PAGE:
Replacing default wallpaper in Windows 10 using Script/MDT/SCCM

When deploying Windows 10 one of the most common things you want to do is to modify the default wallpaper. Windows 10 uses different backgrounds depending on the resolution you use. If you use any of the following resolutions, 768 x 1024, 768 x 1366, 1024 x 768, 1200 x 1920, 1366 x 768, 1600 x 2560, 2160 x 3840, 2560 x 1600, 3840 x 2160 the file matching the resolution  in the following folder %Windir%\Web\4K\Wallpaper\Windows will be used.

If the resolution used doesn’t match any of the above resolutions the default background %Windir%\Web\Wallpaper\Windows\img0.jpg will be used instead.

So a script that replaces these files will do the trick, the files however are owned by TrustedInstaller and TrustedInstaller is the only user that has permissions to change it as well.

To be able to replace them using a script either in MDT or SCCM we need to take ownership of the files and then change the permissions on them so we can replace them with our own custom background images.

I have created to script that can be used, on old school .cmd file and a Powershell script both works, so you can choose which one you want to use. Place your own custom backgrounds in the 4K folder and the img0.jpg file in the same folder as the script like this.


Important to note as well, if you use SCCM to deploy the script the System account will be used, you use MDT you need to change this to Administrators instead for the script to work as the Task Sequence isn’t executed in System context.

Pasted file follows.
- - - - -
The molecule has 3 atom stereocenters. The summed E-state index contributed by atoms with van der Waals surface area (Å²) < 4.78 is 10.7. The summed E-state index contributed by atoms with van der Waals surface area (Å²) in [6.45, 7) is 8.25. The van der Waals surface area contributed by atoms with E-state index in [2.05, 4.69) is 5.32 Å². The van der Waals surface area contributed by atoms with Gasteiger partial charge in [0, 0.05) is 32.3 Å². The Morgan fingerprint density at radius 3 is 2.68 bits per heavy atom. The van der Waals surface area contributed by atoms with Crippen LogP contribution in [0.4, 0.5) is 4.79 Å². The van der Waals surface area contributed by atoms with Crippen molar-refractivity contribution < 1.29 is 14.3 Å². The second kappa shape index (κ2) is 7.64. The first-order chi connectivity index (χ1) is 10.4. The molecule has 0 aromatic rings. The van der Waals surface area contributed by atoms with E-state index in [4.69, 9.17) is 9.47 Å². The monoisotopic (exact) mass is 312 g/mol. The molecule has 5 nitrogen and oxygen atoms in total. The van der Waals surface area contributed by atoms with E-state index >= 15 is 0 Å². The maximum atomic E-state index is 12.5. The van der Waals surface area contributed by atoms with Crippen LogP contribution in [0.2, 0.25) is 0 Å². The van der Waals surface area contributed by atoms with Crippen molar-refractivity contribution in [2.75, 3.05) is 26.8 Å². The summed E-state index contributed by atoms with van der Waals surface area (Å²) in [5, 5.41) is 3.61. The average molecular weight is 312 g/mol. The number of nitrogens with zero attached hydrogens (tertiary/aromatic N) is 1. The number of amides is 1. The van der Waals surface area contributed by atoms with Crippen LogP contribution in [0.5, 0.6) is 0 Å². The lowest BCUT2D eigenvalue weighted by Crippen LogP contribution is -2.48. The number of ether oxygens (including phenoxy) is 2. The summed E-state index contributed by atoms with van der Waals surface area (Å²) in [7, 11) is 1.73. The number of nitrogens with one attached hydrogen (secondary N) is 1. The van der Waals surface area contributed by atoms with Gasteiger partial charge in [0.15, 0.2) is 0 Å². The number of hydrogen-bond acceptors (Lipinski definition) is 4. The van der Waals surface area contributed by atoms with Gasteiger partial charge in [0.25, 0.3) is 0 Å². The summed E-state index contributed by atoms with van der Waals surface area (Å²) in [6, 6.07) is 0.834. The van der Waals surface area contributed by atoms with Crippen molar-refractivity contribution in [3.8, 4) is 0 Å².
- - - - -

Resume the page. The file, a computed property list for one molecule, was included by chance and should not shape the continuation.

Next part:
Download the script and create a package that can be used by either a “Run Command Line” step or “Run Powershell Script” step in the task sequence.

The .CMD file content:

takeown /f %WinDir%\WEB\wallpaper\Windows\img0.jpg

takeown /f %WinDir%\Web\4K\Wallpaper\Windows\*.*
icacls %WinDir%\WEB\wallpaper\Windows\img0.jpg /Grant System:(F)
icacls %WinDir%\Web\4K\Wallpaper\Windows\*.* /Grant System:(F)
del %WinDir%\WEB\wallpaper\Windows\img0.jpg
del /q %WinDir%\Web\4K\Wallpaper\Windows\*.*
copy %~dp0img0.jpg %WinDir%\WEB\wallpaper\Windows\img0.jpg
copy %~dp04k\*.* %WinDir%\Web\4K\Wallpaper\Windows

takeown /f c:\windows\WEB\wallpaper\Windows\img0.jpg
takeown /f C:\Windows\Web\4K\Wallpaper\Windows\*.*
icacls c:\windows\WEB\wallpaper\Windows\img0.jpg /Grant System:(F)
icacls C:\Windows\Web\4K\Wallpaper\Windows\*.* /Grant System:(F)
del c:\windows\WEB\wallpaper\Windows\img0.jpg
del /q C:\Windows\Web\4K\Wallpaper\Windows\*.*
copy %~dp0img0.jpg c:\windows\WEB\wallpaper\Windows\img0.jpg
copy %~dp04k\*.* C:\Windows\Web\4K\Wallpaper\Windows

And the Powershell Script:

takeown /f c:\windows\WEB\wallpaper\Windows\img0.jpg
takeown /f C:\Windows\Web\4K\Wallpaper\Windows\*.*
icacls c:\windows\WEB\wallpaper\Windows\img0.jpg /Grant 'System:(F)'
icacls C:\Windows\Web\4K\Wallpaper\Windows\*.* /Grant 'System:(F)'
Remove-Item c:\windows\WEB\wallpaper\Windows\img0.jpg
Remove-Item C:\Windows\Web\4K\Wallpaper\Windows\*.*
Copy-Item $PSScriptRoot\img0.jpg c:\windows\WEB\wallpaper\Windows\img0.jpg
Copy-Item $PSScriptRoot\4k\*.* C:\Windows\Web\4K\Wallpaper\Windows

Both scripts can be downloaded here as well in this .zip file.

So why not just change the default background using a GPO for instance? One reason would be that you miss out on the dynamic selection of background that matches your resolution.


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